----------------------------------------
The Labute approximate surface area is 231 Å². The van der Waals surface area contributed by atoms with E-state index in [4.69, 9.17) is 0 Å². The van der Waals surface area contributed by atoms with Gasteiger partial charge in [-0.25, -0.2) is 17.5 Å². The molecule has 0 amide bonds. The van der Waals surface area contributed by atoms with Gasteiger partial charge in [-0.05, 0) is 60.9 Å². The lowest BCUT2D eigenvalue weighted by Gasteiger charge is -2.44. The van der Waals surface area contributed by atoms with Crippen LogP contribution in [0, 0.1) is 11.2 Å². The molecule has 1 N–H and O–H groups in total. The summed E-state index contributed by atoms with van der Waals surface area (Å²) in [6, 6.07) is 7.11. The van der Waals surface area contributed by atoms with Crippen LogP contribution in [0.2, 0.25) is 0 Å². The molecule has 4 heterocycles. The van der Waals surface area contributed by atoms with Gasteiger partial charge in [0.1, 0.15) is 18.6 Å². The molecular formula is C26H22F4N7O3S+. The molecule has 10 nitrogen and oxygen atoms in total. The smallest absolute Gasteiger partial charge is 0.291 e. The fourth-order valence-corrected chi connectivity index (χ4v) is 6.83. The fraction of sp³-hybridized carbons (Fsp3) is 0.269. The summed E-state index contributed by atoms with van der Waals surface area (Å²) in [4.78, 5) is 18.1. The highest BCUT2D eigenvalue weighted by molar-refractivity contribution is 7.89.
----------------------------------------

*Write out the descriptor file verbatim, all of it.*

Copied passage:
The Labute approximate surface area is 231 Å². The van der Waals surface area contributed by atoms with E-state index in [4.69, 9.17) is 0 Å². The van der Waals surface area contributed by atoms with Gasteiger partial charge in [-0.25, -0.2) is 17.5 Å². The molecule has 0 amide bonds. The van der Waals surface area contributed by atoms with Gasteiger partial charge in [-0.05, 0) is 60.9 Å². The lowest BCUT2D eigenvalue weighted by Gasteiger charge is -2.44. The van der Waals surface area contributed by atoms with Crippen LogP contribution in [0, 0.1) is 11.2 Å². The molecule has 1 N–H and O–H groups in total. The summed E-state index contributed by atoms with van der Waals surface area (Å²) in [6, 6.07) is 7.11. The van der Waals surface area contributed by atoms with Crippen LogP contribution in [0.2, 0.25) is 0 Å². The molecule has 4 heterocycles. The van der Waals surface area contributed by atoms with Gasteiger partial charge in [0.1, 0.15) is 18.6 Å². The molecular formula is C26H22F4N7O3S+. The molecule has 10 nitrogen and oxygen atoms in total. The smallest absolute Gasteiger partial charge is 0.291 e. The fourth-order valence-corrected chi connectivity index (χ4v) is 6.83. The fraction of sp³-hybridized carbons (Fsp3) is 0.269. The summed E-state index contributed by atoms with van der Waals surface area (Å²) in [4.78, 5) is 18.1. The highest BCUT2D eigenvalue weighted by molar-refractivity contribution is 7.89.